Peugeot have historically always strived very hard to manufacture well engineered and aesthetically pleasing cars, but somehow it’s as if they have always just fallen a little bit short of that goal. Many of their otherwise successful designs have struggled to attract classic car enthusiasts into Peugeot ownership. But is the 404 Coupé perhaps the exception? Will it be the first Peugeot to achieve real fame and fortune in the classic car scene?
Peugeot introduced their 404 range in 1960. At the time, it appealed purely to those in the market for a family car, as it was only available as a saloon or an estate (known as the “Break” in French). The 404 models quickly gained a reputation as a practical and reliable automobile. This also contributed to making the 404 very popular as a taxi. The inline 4-cylinder 1600 cc utilizing a simple Solex carburetor produced 72 hp resulting in adequate performance. Later the power output rose to 96 hp – objectively a significant increase, but still not hugely impressive for a big and heavy car like the 404. But Peugeot had long since established themselves as a conveyer of quality products with stability as a corner stone of its reputation, and the 404 stuck conservatively to this and arguably even improved it further. However, their more adventurous customers could opt for fuel injection from 1963, or they could even disregard petrol altogether and buy their new 404 with a 1.9-litre diesel engine (perish the thought).
In 1962 the suspension set-up was updated, which led to a less antiquated ride in the relatively large car. True to Peugeot tradition, a droptop version was also introduced at the same time. The marque has always had a proud history of stylish and exquisite convertibles, and the 404 convertible quickly become a popular accessory along the French Riviera.
The following year, a suitable 404 is finally introduced for the distinguished Gentleman: the Peugeot 404 SL Coupé. With thanks to Pininfarina’s designers – a cooperation still in place to this day – a highly stylish yet elegantly unadorned two-door Peugeot takes on the world of GT’s. Not a sports car by any means, but rather a proper four-seater clad in a fashionable and sharp tailor suit. The engine and gearbox remain unchanged. Even the suspension, steering and differential are stock saloon components, and this ends up being the Achilles heel of the beautiful coupé.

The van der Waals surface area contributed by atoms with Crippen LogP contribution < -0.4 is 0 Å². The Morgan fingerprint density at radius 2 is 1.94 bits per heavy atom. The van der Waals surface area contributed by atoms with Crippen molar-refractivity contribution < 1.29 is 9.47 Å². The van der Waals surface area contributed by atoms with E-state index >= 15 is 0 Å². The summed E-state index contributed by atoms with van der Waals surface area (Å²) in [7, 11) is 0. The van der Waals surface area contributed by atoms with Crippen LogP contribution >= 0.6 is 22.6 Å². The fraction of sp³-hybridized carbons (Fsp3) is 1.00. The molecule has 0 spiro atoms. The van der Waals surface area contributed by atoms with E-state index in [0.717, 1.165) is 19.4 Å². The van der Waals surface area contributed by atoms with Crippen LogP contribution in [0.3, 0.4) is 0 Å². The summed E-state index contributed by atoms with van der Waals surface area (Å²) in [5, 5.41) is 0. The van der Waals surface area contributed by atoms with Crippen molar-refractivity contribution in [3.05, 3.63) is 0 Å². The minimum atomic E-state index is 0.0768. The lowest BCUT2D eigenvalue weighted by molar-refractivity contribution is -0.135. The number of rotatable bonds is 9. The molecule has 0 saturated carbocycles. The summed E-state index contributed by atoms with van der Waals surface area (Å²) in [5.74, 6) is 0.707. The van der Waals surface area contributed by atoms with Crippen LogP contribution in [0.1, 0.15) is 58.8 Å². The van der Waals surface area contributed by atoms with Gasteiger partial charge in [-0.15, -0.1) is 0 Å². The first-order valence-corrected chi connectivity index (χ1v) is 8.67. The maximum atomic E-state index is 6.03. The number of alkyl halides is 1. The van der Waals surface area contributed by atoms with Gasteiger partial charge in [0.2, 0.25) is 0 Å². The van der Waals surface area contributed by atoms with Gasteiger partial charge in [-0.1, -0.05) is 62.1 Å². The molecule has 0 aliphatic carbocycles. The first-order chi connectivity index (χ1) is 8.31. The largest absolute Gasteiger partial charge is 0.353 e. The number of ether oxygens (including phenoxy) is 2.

During the same period, Pininfarina had been busy working on the new GTE version of the now so legendary 250 model. Ferrari had finally succumb to admitting the need for a 2+2 in their range, and had naturally approached their favoured designhouse, Pinifarina, with the task of creating this new and bigger coupé. As such there are several elements such as the general design language of the whole front and not least the positioning of the angled rear lights which the 250 GTE and the 404 Coupé have in common. This visual relationship between the two no doubt helped Peugeot significantly in giving the 404 Coupé a more glamorous image than it really deserved.
All of which didn’t change the fact that it just didn’t have the oomph to back up its looks. Compared to its competitors, it was underpowered and therefore wasn’t viewed as a proper GT car, but rather as a chic, handsome and relatively expensive version of the popular 404.
In these modern times, the 404 SL Coupé – SL is short for Super Luxe – still presents stylish with its classic sixties-defining GT design. But with Peugeots usual lack of commitment to more exotic engines and their interiors lacking any sense of occasion, it seems this coupé will forever live an anonymous life in the shadows of those who could back up their looks and thus became real icons. Sadly, Peugeot did the same all over again with the successor. Once again with the help of Pininfarina, the coupé version of the 504 boasted graceful and handsome bodywork. And once again, it had to make due with a hopeless interior. At least this time, Mr. GT-man was given the option of a V6 engine, but even so it just wasn’t quite enough for the otherwise so proud French marque.
The Peugeot 404 Coupé is sadly quite a rarity – also here in Denmark. I’m not even sure whether there’s a single road registered coupé in the whole country. Do you know of one living close by to you? How do you view the 404 Coupé? And what precisely is it that keeps Peugeot as a whole, from becoming better established within the classic car community?